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European Baptist Convention celebrates 40th anniversary


WIESBADEN, Germany (BP)–In countries where church buildings have been around longer than the United States, 40 years seems insignificant. However, for the European Baptist Convention, 40 years equals its lifetime.
Begun in 1958, the European Baptist Convention (EBC) is now composed of 69 English-speaking churches in 22 countries in Europe and the Middle East.
Special activities to mark the convention’s 40th anniversary are being planned. Interlaken ’98, an annual assembly held in Interlaken, Switzerland (similar to Ridgecrest and Glorieta events), will feature a special anniversary celebration night during the week of July 4-9. Another, larger celebration will be held during the convention’s annual meeting in Stavanger, Norway, Oct. 28-29. All former church members and friends of the convention are invited to attend the special events.
The first EBC church, Immanuel Baptist, was begun in 1957 in Wiesbaden, Germany, by Herman Stout, a former American GI who returned to Wiesbaden to begin an English-language church. The next year, Bethel Baptist Church in Frankfurt was organized. Herbert Stout, Herman’s twin brother, was called as its pastor.
These two churches formed the Association of Baptists in Continental Europe. During the following two years, Immanuel and Bethel sponsored 19 churches and missions. In 1964, the convention changed its name to the European Baptist Convention when churches in England joined.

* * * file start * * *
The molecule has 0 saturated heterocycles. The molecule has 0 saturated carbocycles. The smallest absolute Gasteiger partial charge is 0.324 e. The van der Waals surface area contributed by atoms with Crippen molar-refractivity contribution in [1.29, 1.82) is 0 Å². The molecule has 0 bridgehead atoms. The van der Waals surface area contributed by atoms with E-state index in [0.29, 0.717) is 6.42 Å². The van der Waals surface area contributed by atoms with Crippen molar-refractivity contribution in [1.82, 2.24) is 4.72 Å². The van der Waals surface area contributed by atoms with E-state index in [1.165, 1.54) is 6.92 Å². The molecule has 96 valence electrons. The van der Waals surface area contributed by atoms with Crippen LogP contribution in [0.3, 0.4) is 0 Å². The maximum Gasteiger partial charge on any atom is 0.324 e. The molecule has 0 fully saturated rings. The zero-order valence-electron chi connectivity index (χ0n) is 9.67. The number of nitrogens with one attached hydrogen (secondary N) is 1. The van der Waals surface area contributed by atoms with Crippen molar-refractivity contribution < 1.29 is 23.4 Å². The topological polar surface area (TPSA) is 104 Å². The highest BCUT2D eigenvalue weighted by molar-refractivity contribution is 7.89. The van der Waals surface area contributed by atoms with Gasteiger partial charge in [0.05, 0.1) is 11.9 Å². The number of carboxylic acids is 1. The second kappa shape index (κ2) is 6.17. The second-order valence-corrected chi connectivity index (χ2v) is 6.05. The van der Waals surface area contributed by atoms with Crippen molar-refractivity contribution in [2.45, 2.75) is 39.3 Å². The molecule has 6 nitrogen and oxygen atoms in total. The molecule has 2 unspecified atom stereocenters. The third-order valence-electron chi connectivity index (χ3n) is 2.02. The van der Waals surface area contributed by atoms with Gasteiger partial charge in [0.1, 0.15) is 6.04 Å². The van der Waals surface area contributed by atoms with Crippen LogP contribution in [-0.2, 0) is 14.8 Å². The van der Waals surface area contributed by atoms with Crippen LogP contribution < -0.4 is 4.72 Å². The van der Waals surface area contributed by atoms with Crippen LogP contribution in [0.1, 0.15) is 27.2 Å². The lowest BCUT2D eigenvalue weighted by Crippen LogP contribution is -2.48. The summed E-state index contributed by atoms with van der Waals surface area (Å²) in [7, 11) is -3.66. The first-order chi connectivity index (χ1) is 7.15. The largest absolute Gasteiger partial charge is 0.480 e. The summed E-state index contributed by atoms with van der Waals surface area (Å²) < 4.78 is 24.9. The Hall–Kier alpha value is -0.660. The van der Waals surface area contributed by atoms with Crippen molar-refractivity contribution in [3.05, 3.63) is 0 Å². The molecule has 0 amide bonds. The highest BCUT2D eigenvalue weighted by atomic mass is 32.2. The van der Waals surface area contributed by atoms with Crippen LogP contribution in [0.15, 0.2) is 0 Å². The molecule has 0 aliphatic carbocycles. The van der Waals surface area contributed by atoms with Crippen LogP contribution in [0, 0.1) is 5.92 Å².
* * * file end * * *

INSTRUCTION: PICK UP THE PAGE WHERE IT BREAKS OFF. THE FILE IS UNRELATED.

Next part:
Today the convention, with 4,500 members, covers a geographical territory larger than the United States. The geographic boundaries of the convention include Stavanger, Norway; Rota, Spain; Athens; Moscow; the Azores, Portugal; and Dubai, United Arab Emirates. People from more than 100 nations participate in the life of EBC churches.
EBC churches were originally started to minister to the needs of the U.S. military personnel stationed in Europe. The fall of communism in 1990 brought a new challenge to the EBC — the urgent need to reach internationals in many Eastern European countries. At its annual meeting in October 1991, the EBC set a goal to plant 20 new English-language churches during the next four years. That goal was reached. However, at the same time, the EBC saw the closing of many churches as the U.S. military began its drawdown and closing of many military bases. Through the years the churches have evolved to reflect the makeup of the international communities to which they now minister.
Despite the many changes and challenges it has faced, EBC General Secretary James L. Heflin said, “Europe needs the churches of the convention. We will continue to strengthen existing churches and to plant new ones.”
For more information about the convention, its ministries or its anniversary celebrations, contact the EBC office at Holzstrasse 11b, 65199 Wiesbaden, Germany; telephone: 011-49-611-941-0505; fax: 011-49-611-941-0442; e-mail: ebc@compuserve.com.

Bloomer is the press representative for the European Baptist Convention and editor of its newsletter, Highlights.

    About the Author

  • Judith Lynn Bloomer